This attention-seeking behavior is usually rooted in discomfort and is a cause for worry. Is your cat experiencing pain or fear? Are his meows combined with crunching noises or stomach noises?
You’ll need to investigate this in order to discover why he’s meowing. Remember that crunching noises and most stomach noises are red flags that your cat could have a dental or gastrointestinal problem that needs to be treated by a veterinarian.
Furthermore, when your cat’s meowing has drawn itself out into yowling while he’s eating, your cat is ill and needs to be carefully examined – initially by you and then by a veterinarian.
Yowling while eating might express either of the following conditions in your cat:
- Arthritis: if your kitty is older, it might be painful for him to bend over to eat his food because of arthritic joint pain.
- Hyperthyroidism: your cat might have an overactive thyroid, which is causing him to lose considerable weight even as he’s eating and drinking more.
Other odd noises are indicators that your cat might be sick in some way or need immediate attention, such as gagging.
Gagging is when your cat is choking or heaving, and it happens when your cat has eaten too rapidly. Cats often do this when they’re feeling stressed or anxious around their food and therefore eat it as quickly as they can.
Gagging also happens if your cat has consumed something toxic along with his food. In this case, an emergency visit to the veterinarian is necessary.
Sometimes, gagging happens because your cat is experiencing nausea. Nausea will not only cause your cat to gag but also to vomit. This nausea is not necessarily related to your cat’s food; instead, it is usually a symptom of illness in your cat.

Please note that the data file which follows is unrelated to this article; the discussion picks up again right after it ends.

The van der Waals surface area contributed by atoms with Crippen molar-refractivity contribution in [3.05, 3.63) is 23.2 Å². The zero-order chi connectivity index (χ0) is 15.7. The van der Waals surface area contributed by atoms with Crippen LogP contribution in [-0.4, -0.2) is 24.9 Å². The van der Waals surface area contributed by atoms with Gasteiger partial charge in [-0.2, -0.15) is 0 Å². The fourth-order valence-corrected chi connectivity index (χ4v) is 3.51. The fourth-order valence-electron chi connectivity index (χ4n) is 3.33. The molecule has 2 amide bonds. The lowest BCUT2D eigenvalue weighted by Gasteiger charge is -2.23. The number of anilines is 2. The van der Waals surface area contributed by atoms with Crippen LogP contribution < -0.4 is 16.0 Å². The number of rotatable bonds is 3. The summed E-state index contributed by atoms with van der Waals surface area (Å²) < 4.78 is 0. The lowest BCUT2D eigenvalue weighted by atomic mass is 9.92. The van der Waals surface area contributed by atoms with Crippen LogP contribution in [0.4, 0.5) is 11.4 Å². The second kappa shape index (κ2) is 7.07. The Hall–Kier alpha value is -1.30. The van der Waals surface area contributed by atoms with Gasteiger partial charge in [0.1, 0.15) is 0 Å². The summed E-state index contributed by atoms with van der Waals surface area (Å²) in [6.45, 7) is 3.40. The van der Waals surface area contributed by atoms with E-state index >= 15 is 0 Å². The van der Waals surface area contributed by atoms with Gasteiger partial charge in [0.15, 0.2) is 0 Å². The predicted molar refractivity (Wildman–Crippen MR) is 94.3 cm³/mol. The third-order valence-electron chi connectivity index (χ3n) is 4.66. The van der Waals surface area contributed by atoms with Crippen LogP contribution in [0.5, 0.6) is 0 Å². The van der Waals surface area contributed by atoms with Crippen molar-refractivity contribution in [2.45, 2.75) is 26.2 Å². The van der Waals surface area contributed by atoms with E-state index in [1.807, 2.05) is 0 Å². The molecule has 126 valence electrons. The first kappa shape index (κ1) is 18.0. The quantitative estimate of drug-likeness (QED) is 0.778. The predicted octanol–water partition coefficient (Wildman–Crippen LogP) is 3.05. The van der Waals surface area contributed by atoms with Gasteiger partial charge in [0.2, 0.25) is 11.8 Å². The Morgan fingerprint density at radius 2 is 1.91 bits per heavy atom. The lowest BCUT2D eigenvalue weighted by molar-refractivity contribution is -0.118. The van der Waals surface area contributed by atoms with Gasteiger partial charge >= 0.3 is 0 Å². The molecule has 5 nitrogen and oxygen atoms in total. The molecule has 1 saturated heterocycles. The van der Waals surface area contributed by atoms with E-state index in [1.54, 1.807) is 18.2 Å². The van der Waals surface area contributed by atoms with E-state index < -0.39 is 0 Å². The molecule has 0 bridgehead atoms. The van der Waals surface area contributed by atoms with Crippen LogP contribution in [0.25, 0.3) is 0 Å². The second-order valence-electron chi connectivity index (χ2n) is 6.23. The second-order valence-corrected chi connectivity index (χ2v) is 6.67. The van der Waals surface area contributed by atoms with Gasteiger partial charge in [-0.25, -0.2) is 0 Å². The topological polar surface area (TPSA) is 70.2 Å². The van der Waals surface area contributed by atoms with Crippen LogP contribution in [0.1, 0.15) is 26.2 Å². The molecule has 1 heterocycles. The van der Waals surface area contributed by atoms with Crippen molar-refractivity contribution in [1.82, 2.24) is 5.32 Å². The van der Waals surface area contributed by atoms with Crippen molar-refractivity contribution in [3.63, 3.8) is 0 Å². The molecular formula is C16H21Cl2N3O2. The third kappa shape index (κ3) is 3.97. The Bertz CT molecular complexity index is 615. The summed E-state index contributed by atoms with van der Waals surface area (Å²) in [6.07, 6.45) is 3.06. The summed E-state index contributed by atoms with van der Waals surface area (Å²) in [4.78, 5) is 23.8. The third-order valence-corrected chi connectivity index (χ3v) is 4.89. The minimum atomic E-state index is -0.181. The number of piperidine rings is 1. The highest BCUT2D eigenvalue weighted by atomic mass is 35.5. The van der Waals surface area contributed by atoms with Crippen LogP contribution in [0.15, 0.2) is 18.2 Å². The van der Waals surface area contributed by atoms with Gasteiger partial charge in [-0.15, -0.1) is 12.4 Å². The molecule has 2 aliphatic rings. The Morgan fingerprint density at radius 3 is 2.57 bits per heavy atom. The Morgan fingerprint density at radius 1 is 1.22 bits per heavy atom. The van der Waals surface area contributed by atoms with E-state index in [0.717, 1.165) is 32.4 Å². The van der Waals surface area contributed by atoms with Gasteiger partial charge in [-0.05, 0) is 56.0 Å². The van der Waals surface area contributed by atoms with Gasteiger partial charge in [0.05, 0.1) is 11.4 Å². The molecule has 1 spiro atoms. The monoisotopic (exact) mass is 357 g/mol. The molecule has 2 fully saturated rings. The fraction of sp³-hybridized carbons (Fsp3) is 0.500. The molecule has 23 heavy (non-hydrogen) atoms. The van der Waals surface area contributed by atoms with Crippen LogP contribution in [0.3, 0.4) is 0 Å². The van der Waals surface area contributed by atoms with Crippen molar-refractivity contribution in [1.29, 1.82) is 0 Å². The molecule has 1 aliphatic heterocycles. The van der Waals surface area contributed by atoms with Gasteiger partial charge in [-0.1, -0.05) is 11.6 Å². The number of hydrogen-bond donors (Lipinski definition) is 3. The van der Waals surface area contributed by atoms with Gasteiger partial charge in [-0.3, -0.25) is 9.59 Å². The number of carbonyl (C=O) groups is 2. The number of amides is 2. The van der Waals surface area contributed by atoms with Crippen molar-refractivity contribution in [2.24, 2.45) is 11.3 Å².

Will My Cat Grow Out of Making Noises during Meals?
It’s normal for kittens to make noises while they’re eating, especially growling. This is often linked to an awareness that they’ll need to compete for their food, mainly because they’re immature and so small.
Kittens can eat quickly because they’re hungry and a bit nervous that their food might be taken away. As such, kittens will assert themselves vocally with a shallow growl.
Kittens can grow out of making this noise as they mature and develop confidence in themselves and their surroundings.
Adult Cat Behavior
While many kittens grow out of growling while eating when they’re mature adult cats, some kittens do not. This truly depends on the individual cat and the environment that the cat consistently finds himself in when eating his meals.
Other noises – such as meowing, crunching noises, and stomach noises – are not necessarily something for your adult cat to grow out of; on the contrary, they are typically signs of a larger cause for concern that needs to be addressed.
Keep in mind that when you can determine the cause(s) of the noises that your cat makes while eating, you can assist your cat in improving his health, which will dissipate and possibly eliminate these noises while he’s eating.
How Can I Help My Cat to Be Less Noisy When Eating?
Determine the Cause
Depending on the kinds of noises your cat is making, it is possible to help your cat become less noisy while eating.
It’s important to first notice the noises he’s making – growling, purring, meowing, stomach noises, crunching noises, yowling, gagging – and then investigate the possible causes of these noises.
Seek a professional assessment as well by consulting with your veterinarian.
After you determine the cause(s) of your car’s noises while eating, it’s time to make changes. Follow your veterinarian’s recommendations to ensure optimal health for your kitty.
For example, if you discover that your cat’s stomach is making noises because his stomach is unfilled, then implement your veterinarian’s regimen on how much and how often to feed your cat.
Pay Attention to Your Cat
As a dedicated cat owner, you’ll want to continue paying attention to your cat by noticing the noises he makes while eating.
Any changes in behaviors and vocalizations are a cause for concern. Remember that if and when you’re unable to diagnose a concern you have about the noises your cat makes while eating, you can reach out to your veterinarian for professional assistance.